The struggles of the McCullough family provide the book’s narrative thread, and indeed their story puts real names and faces to lives ruined by poverty and addiction. DeAndre’s mother loves her kids and does what she can for them, while still spending her days urgently looking for the next fix, willing to do anything for it. Gary, her former husband and DeAndre’s father, was once a successful man with his own company and a bright future, and now it is all gone. He lives in the basement of his ashamed parents’ house, planning what he calls ‘capers’ to get him high once again. To call them capers sounds almost lighthearted, but he will steal anything from anyone, even those as desperate as himself, to get his next hit.

The book does have a hero, Ella Thompson, who in spite of her own loss, the murder of her twelve year old daughter by a human monster, turns her grief into something positive, running the local recreation center to give children a safe, caring place to spend a few hours after school. Many of these children’s parents are too deep in their own addictions to care for their sons and daughters, so Ella is the only bright spot of love and compassion in their blighted lives.

Drugs are the economic heart of the inner city. “How do you make police work matter when more than half of Fayette Street, perhaps eighty percent of those between the ages of fifteen and thirty, is in some way involved in the sale or use of heroin and cocaine?” (p. 178) Without drugs, what would be left for these people, other than occasional dead end minimum wage jobs? The welfare check money would not last a full month anyway even if most of it were not spent on drugs in the first few days after its arrival. Survival requires hustling. You can sling drugs yourself and risk jail time, or work as a tout calling out the day’s brand of dope, or as a lookout or a runner. Even the lowliest of these can make more money in a day than a minimum wage job pays in a week.

The book gets to the heart of these issues when it leaves behind the McCullough family and examines the larger causes and consequences of how we got here and how it affects everything.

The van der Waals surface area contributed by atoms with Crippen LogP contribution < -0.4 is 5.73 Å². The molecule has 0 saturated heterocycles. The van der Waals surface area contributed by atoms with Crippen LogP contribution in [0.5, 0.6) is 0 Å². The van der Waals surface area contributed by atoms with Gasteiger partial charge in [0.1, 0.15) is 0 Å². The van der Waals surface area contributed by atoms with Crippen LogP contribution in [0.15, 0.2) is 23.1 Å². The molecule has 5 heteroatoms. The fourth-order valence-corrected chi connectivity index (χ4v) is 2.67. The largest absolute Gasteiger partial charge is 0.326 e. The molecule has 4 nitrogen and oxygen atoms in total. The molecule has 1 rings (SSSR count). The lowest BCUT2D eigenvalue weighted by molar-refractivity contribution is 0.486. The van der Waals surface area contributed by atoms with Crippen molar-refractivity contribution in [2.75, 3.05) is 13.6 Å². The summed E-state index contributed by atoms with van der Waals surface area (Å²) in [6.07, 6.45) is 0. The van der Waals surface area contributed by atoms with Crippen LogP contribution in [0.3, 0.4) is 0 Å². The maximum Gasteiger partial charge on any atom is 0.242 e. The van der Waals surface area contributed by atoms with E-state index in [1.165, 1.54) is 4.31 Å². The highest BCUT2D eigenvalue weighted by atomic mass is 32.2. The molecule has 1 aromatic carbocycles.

For instance, in police stations everywhere there is a saying: stupid criminals make stupid cops. A zero-tolerance policy leads to police chasing down the most inconsequential players in the drug economy, which solves nothing other than padding arrest statistics. There is little time and few resources left for tackling the people whose arrests might make a difference, and because it takes no skill to jump out of a car and arrest a lookout or a tout, the cops don’t learn the important skills of stakeouts and working informers and piecing together evidence. Sweeping up a bunch of the low level guys also allows for plenty of overtime to fill out the paperwork, as well as paid court days where they spend their time sitting around in the very unlikely event that they are called to testify because the accused wants a trial instead of a plea bargain.

Even when a user, called a fiend in this book, as in drug fiend, get arrested no one is saved, and whatever help they receive only puts them in better shape for their next hit.

That’s the irony of a drug arrest at the street-corner level: Locking up a hardcore fiend won’t close the shop or stop the product. It won’t keep anyone from the game, or pave the way toward rehabilitation unless a fiend genuinely wants to quit fiending. The real tangible benefit from day-to-day police work in the drug war is medicinal: A run-and-gun player gets hit with a charge and, like it or not, he gets a brief convalescence. He gets some food, some sleep, maybe even some antibiotics. He gives those tired old veins respite. Then, when the whistle blows, he’s charging out of the penalty box for more of the same. (p. 103)

Better schools are not the answer. “To those who argue that the urban school systems of this nation are underfunded, or understaffed, or poorly managed – and in Baltimore, at least, these are fair accusations, every one – there is this equal and opposing truth: The schools cannot save us.” Even the small percentage who make it through to graduate have been poorly served from a system dumbed down to keep the kids coming to class. It reminded me of when I lived in Washington DC and would read with dismay the articles that regularly appeared in the newspaper of kids who had graduated from a DC public school at the top of their high school class but struggled to pass community college courses.

Even the socializing effect of an alternative curriculum – the kinds of skills designed by desperate educators to get these kids to the most basic level of employment – has no real application on Fayette Street. Job interview techniques, cooperative learning, managing emotions, interpersonal discipline – stuff like that will get you hurt at Fayette and Monroe, where the rules of that corner demand not social skills, but unhesitating ruthlessness. (p. 309)